Social Institutional Explanations of Global Internet Diffusion: A Cross-Country Analysis

Social Institutional Explanations of Global Internet Diffusion: A Cross-Country Analysis

Hongxin Zhao (Saint Louis University, USA), Seung Kim (Saint Louis University, USA), Taewon Suh (Texas State University — San Marcos, USA) and Jianjun Du (University of Houston — Victoria, USA)
DOI: 10.4018/978-1-60566-138-4.ch004
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Abstract

This study attempts to examine empirically how social institutional factors relate to Internet diffusion in 39 countries. Based on nine-year cross-country data, the analytical results show that the rule of law, educational systems, and industrialization significantly influenced the global Internet diffusion, while the economic system did not exert significant impact. Uncertainty avoidance as a national cultural phenomenon significantly inhibited the Internet diffusion. This significant and negative effect is particularly true with less developed countries (LDCs).
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Introduction

One of the most significant technological developments in the last century is the emergence of the Internet. According to the World Bank, between 1995 and 1998, worldwide communication markets connected 200 million telephone lines, 263 million mobile subscribers, and 10 million leased lines. Internet connections increased nearly 65 fold, exploding from 15 million in 1994 to 972.5 million by November, 2005. The adoption of the Internet also grew at a fast rate. It took the World Wide Web (WWW) only four years to reach 50 million users, while it took the telephone close to 45 years, radio 38 years, and TV 13 years to reach the same number of users (Hannemyr, 1998). The development of the Internet provides unprecedented opportunities and challenges to the private as well as the public sectors in both developed and less developed countries. The Internet provides a platform for a global marketplace, supporting electronic commerce. In this setting, as more suppliers and buyers enter the arena at low cost but with fast immediate outcomes, the benefits of participation grow exponentially.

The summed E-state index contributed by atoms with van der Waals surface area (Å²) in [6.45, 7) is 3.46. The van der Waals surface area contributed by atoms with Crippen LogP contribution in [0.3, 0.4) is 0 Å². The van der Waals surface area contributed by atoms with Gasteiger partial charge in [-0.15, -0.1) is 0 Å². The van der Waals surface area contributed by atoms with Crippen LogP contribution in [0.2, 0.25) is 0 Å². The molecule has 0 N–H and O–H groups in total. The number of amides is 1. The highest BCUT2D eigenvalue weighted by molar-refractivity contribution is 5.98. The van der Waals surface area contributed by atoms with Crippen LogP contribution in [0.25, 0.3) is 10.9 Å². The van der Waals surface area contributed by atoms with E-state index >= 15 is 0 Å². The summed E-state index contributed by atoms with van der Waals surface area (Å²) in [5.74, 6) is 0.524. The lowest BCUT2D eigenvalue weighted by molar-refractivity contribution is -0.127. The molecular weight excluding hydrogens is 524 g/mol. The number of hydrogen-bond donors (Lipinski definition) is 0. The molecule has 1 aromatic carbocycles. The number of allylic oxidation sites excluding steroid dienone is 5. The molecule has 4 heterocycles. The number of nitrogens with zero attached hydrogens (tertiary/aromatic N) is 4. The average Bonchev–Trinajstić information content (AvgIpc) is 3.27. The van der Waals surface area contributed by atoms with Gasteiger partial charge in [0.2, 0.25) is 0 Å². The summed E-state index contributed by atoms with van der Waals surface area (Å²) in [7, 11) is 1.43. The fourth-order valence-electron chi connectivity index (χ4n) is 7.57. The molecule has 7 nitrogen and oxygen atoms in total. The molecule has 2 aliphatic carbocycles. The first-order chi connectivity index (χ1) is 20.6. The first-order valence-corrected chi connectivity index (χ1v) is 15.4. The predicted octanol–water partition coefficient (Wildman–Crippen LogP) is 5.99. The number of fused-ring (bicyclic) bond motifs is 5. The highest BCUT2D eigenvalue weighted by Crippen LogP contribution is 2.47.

Understanding diffusion of the Internet is important because it creates new venues for social interactions and new business opportunities. Total retail e-commerce in the United States (U.S.) alone exceeded $45 billion in 2002 (Bajari & Hortacsu, 2004) and achieved an estimated growth of 25% (eMarketer, 2006). E-commerce outside of the U.S. reached $1,584 billion in 2004 (www.idc.com). According to the company’s latest research, Internet traffic will rise from 180 petabits per day in 2002 to 5,175 petabits per day by the end of 2007. By 2007, the International Data Corporation (IDC) expects Internet users will access, download and share the information equivalent of the entire Library of Congress more than 64,000 times over, every day.

There is an increasing amount of research that studies the factors contributing to the rapid diffusion of the Internet. However, the empirical analyses appear only infrequently in the literature (Dutta & Roy, 2003) and need a broad-spectrum interdisciplinary approach (Lu, 2005). An explication of many studies show that they still primarily rely on descriptive and correlation studies (Dutta & Roy, 2004) based on the assumption that later adopters of innovation are increasingly likely to imitate early adopters over time (Rogers, 1995). Rai et al., (1998) were able to show that the contagion models, like logistic and Gompertz models, that ignore external factors, such as government involvement and technological development had poor predictability.

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